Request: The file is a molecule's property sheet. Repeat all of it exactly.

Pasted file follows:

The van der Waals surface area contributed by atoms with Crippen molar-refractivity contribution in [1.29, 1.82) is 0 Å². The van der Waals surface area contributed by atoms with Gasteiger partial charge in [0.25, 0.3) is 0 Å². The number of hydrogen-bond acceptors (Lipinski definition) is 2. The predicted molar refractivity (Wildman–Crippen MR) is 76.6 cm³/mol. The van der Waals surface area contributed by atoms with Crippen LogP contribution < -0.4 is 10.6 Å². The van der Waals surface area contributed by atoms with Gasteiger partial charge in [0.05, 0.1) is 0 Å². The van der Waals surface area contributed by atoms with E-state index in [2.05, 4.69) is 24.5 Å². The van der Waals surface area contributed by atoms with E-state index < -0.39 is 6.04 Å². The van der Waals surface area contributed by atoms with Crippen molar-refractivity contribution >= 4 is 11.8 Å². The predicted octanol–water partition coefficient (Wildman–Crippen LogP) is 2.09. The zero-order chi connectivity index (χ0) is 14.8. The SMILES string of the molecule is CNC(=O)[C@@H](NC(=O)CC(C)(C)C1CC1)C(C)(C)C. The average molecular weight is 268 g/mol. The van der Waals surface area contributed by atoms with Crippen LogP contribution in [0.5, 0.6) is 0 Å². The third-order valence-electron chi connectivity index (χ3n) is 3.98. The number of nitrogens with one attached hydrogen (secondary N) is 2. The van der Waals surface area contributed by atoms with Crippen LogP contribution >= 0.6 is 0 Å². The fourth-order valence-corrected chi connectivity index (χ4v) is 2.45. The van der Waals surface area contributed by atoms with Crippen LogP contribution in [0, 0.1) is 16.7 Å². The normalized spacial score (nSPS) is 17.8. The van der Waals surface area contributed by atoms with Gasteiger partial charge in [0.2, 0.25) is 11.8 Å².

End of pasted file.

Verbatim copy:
The van der Waals surface area contributed by atoms with Crippen molar-refractivity contribution in [1.29, 1.82) is 0 Å². The van der Waals surface area contributed by atoms with Gasteiger partial charge in [0.25, 0.3) is 0 Å². The number of hydrogen-bond acceptors (Lipinski definition) is 2. The predicted molar refractivity (Wildman–Crippen MR) is 76.6 cm³/mol. The van der Waals surface area contributed by atoms with Crippen LogP contribution < -0.4 is 10.6 Å². The van der Waals surface area contributed by atoms with Gasteiger partial charge in [0.05, 0.1) is 0 Å². The van der Waals surface area contributed by atoms with E-state index in [2.05, 4.69) is 24.5 Å². The van der Waals surface area contributed by atoms with E-state index < -0.39 is 6.04 Å². The van der Waals surface area contributed by atoms with Crippen molar-refractivity contribution >= 4 is 11.8 Å². The predicted octanol–water partition coefficient (Wildman–Crippen LogP) is 2.09. The zero-order chi connectivity index (χ0) is 14.8. The SMILES string of the molecule is CNC(=O)[C@@H](NC(=O)CC(C)(C)C1CC1)C(C)(C)C. The average molecular weight is 268 g/mol. The van der Waals surface area contributed by atoms with Crippen LogP contribution in [0.5, 0.6) is 0 Å². The third-order valence-electron chi connectivity index (χ3n) is 3.98. The number of nitrogens with one attached hydrogen (secondary N) is 2. The van der Waals surface area contributed by atoms with Crippen LogP contribution >= 0.6 is 0 Å². The fourth-order valence-corrected chi connectivity index (χ4v) is 2.45. The van der Waals surface area contributed by atoms with Crippen LogP contribution in [0, 0.1) is 16.7 Å². The normalized spacial score (nSPS) is 17.8. The van der Waals surface area contributed by atoms with Gasteiger partial charge in [0.2, 0.25) is 11.8 Å².